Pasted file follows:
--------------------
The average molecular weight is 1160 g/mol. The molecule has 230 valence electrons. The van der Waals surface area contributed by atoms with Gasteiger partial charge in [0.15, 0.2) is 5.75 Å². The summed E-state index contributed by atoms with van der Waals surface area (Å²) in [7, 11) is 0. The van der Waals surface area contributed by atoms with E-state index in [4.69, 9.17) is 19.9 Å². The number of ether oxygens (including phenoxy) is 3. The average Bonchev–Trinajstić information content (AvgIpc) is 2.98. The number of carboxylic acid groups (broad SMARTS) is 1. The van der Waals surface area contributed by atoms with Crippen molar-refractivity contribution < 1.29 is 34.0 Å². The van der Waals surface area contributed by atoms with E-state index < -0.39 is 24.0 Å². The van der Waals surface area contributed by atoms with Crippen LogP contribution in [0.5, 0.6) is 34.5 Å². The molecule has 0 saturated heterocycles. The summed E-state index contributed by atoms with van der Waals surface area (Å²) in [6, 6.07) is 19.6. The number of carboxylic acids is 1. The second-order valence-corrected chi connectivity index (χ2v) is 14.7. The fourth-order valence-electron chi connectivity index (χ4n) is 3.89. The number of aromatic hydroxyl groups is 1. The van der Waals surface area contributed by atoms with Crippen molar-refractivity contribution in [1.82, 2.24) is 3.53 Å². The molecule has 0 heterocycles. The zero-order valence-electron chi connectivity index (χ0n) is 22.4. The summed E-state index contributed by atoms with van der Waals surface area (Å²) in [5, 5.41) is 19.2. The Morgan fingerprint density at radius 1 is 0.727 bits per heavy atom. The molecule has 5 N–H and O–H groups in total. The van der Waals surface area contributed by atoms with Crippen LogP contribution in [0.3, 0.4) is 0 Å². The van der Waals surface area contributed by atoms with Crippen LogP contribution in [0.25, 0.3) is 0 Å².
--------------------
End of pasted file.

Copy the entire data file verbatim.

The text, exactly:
The average molecular weight is 1160 g/mol. The molecule has 230 valence electrons. The van der Waals surface area contributed by atoms with Gasteiger partial charge in [0.15, 0.2) is 5.75 Å². The summed E-state index contributed by atoms with van der Waals surface area (Å²) in [7, 11) is 0. The van der Waals surface area contributed by atoms with E-state index in [4.69, 9.17) is 19.9 Å². The number of ether oxygens (including phenoxy) is 3. The average Bonchev–Trinajstić information content (AvgIpc) is 2.98. The number of carboxylic acid groups (broad SMARTS) is 1. The van der Waals surface area contributed by atoms with Crippen molar-refractivity contribution < 1.29 is 34.0 Å². The van der Waals surface area contributed by atoms with E-state index < -0.39 is 24.0 Å². The van der Waals surface area contributed by atoms with Crippen LogP contribution in [0.5, 0.6) is 34.5 Å². The molecule has 0 saturated heterocycles. The summed E-state index contributed by atoms with van der Waals surface area (Å²) in [6, 6.07) is 19.6. The number of carboxylic acids is 1. The second-order valence-corrected chi connectivity index (χ2v) is 14.7. The fourth-order valence-electron chi connectivity index (χ4n) is 3.89. The number of aromatic hydroxyl groups is 1. The van der Waals surface area contributed by atoms with Crippen molar-refractivity contribution in [1.82, 2.24) is 3.53 Å². The molecule has 0 heterocycles. The zero-order valence-electron chi connectivity index (χ0n) is 22.4. The summed E-state index contributed by atoms with van der Waals surface area (Å²) in [5, 5.41) is 19.2. The Morgan fingerprint density at radius 1 is 0.727 bits per heavy atom. The molecule has 5 N–H and O–H groups in total. The van der Waals surface area contributed by atoms with Crippen LogP contribution in [0.3, 0.4) is 0 Å². The van der Waals surface area contributed by atoms with Crippen LogP contribution in [0.25, 0.3) is 0 Å².